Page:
Performance psych for gifted kids
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Performance psych for gifted kids

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Performance psych for gifted kids Performance psych for gifted kids Presentation Transcript

  • National Association for Gifted Children Annual Convention, Nov 16, 2012 Sport and Performance Psychology: What’s In It for Academic Talent Development? Steve Portenga, PhD, iPerformance Consultants Paula Olszewski-Kubilius, PhD, Center for Talent Development, Northwestern University Tracy Cross, PhD, College of William and Mary Frank Worrell, PhD, University of California, Berkeley Rena Subotnik, PhD, American Psychological Association © iPerformance Consultants 2012Monday, November 19, 12
  • Long-Term Athlete Development Optimal training, competition, and recovery programming with relation to biological development and maturation © iPerformance Consultants 2012Monday, November 19, 12
  • “You can’t make the grass grow faster by pulling on the blades” African ProverbMonday, November 19, 12
  • This starts with you!Monday, November 19, 12
  • Build overall motor skills Learn all fundamental sport skills Build the ‘engine’ and consolidate sport-specific skills Fine-tune the ‘engine,’ skills, and performance Maximize performance, skills, and ‘engine’ © iPerformance Consultants 2012Monday, November 19, 12
  • © iPerformance Consultants 2012Monday, November 19, 12
  • © iPerformance Consultants 2012Monday, November 19, 12
  • © iPerformance Consultants 2012Monday, November 19, 12
  • The 10 year rule It takes 10 years of extensive practice to excel in anything ! 10 year or 10 000 hour rule (Ericsson and Charness, 1994) For the athlete and coach this translates as slightly more than three hours of deliberate practice daily for 10 years © iPerformance Consultants 2012Monday, November 19, 12
  • Chronological/Biological age vs. Developmental age Typically training and competition is based on chronological age Athletes can be 4-5 years apart by maturation level © iPerformance Consultants 2012Monday, November 19, 12
  • Introduction to the Psychology of Performance © iPerformance Consultants 2012Monday, November 19, 12
  • The Mental Side of Sports Sports are NOT 90% mental! But the head is the gatekeeper to the body There are no shortcuts, quick fixes, or pixie dust © iPerformance Consultants 2012Monday, November 19, 12
  • It is • Confidence • Concentration What is FOCUS? • Composure • Poised • Courage It’s WAY MORE than just • Commitment CONCENTRATION! • Resilient This is the wellspring of • Totally in the moment FLOW! • Ready • Engaged • Control • Choice… And it’s COOL!!!Monday, November 19, 12
  • Competitiveness Competitiveness is having the natural or developed psychological edge that enables you to: Generally, cope better than your opponents with the many demands (competition, training, lifestyle) that sport places on a performer. Specifically, be more consistent and better than your opponents in remaining determined, confident, and in control under pressure. (Jones, Hanton, & Connaughton, 2002) © iPerformance Consultants 2012Monday, November 19, 12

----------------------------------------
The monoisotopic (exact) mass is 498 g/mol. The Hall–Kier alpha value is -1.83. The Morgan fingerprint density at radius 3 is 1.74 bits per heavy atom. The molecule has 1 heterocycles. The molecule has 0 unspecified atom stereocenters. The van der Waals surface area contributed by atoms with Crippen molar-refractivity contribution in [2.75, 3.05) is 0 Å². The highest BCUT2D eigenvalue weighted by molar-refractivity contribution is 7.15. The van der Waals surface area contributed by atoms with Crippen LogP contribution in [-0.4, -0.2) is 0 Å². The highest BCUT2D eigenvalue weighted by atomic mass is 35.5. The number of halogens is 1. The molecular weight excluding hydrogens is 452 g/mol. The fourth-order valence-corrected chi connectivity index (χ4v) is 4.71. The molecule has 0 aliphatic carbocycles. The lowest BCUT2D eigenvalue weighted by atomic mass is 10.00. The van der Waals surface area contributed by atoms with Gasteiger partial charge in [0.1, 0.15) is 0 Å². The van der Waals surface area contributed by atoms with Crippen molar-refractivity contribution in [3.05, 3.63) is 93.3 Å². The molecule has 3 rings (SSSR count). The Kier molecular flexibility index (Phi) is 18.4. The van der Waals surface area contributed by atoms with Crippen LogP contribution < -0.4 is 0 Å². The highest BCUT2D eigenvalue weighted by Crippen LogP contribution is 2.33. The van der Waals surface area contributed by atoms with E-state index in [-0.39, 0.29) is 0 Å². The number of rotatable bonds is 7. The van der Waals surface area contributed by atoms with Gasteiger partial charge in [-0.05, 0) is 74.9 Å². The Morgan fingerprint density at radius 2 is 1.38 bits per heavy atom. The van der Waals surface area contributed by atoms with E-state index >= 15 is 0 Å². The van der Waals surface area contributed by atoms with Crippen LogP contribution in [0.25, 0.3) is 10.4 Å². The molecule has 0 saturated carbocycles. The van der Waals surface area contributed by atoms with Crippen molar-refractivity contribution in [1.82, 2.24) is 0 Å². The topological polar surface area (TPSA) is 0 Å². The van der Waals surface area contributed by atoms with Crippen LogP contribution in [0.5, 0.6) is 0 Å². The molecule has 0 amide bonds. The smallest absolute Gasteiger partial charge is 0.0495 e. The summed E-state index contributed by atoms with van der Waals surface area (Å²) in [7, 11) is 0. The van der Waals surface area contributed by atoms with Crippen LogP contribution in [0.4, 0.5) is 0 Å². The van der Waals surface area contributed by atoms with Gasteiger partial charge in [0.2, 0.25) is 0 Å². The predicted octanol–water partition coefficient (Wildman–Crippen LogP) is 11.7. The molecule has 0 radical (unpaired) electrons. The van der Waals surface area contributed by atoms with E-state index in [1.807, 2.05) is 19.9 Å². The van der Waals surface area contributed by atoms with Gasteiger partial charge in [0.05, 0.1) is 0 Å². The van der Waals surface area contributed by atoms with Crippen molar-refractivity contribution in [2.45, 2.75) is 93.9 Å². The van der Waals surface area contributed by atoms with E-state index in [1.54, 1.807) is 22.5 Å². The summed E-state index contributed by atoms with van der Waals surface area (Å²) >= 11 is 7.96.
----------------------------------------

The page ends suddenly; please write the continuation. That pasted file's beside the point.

• Performance Psychology Skills © iPerformance Consultants 2012Monday, November 19, 12
  • Cool under cabin pressure. PREPARATION Concentration: Prepare DeliberatelyMonday, November 19, 12
  • Prepare Deliberately The major difference between experts and amateurs is the capability to deliberately practice “The practice, in itself, is nothing special; the care and consistency with which it is made is” (Chambliss, 1989) The difference between expert and amateurs’ practice has more to do with the quality of training than the quantity © iPerformance Consultants 2012Monday, November 19, 12
  • Prepare Deliberately Coaches and parents: • Need to help younger athletes learn how to practice effectively • Teach discipline; “If you’re going to do it, learn to do it right” • Challenge on a daily basis and celebrate small improvements © iPerformance Consultants 2012Monday, November 19, 12
  • CommitmentMonday, November 19, 12
  • Developing achievement motivation Four key questions 1.Can I succeed? 2.Do I even care about this? 3.Why do I want to succeed? What defines “success?” 4.What do I have to do to succeed? © iPerformance Consultants 2012Monday, November 19, 12
  • Why do I want to succeed? Three basic human needs • The need for autonomy • The need for competence • The need for relatedness Autonomous motivation: goals connected to personal interests/values Controlled motivation: goals based on external or internal pressures © iPerformance Consultants 2012Monday, November 19, 12
  • ConfidenceMonday, November 19, 12
  • Confidence A sense of “pre-knowing” that you CAN deliver, that you WILL deliver, and that you will SUCCEED! Surely it is preferred over … Doubt…Worry…Anxiety…Fear There are two basic principles for experiencing confidence, and they each require the individual to make a personal choice. © iPerformance Consultants 2012Monday, November 19, 12
  • Competence Builds Confidence Focus confidence on the performance, not the outcome © iPerformance Consultants 2012Monday, November 19, 12
  • Composure: React Adaptively to DistractionsMonday, November 19, 12
  • Adaptive Reactions to Distractions To develop in youth: 1. Give them lots of experiences to learn from 2. Teach achievement comes from effort, not inborn abilities 3. Encourage them to believe that they can turn adversity into opportunity 4. Highlight times when they do so! Turn stress into a problem to be solved: Do not cope by avoiding • Ask: “How could it be better or worse?” • Then take action to make it better © iPerformance Consultants 2012Monday, November 19, 12
  • Panel Reactions © iPerformance Consultants 2012Monday, November 19, 12
  • Questions? steve@iperformanceconsultants.com © iPerformance Consultants 2012Monday, November 19, 12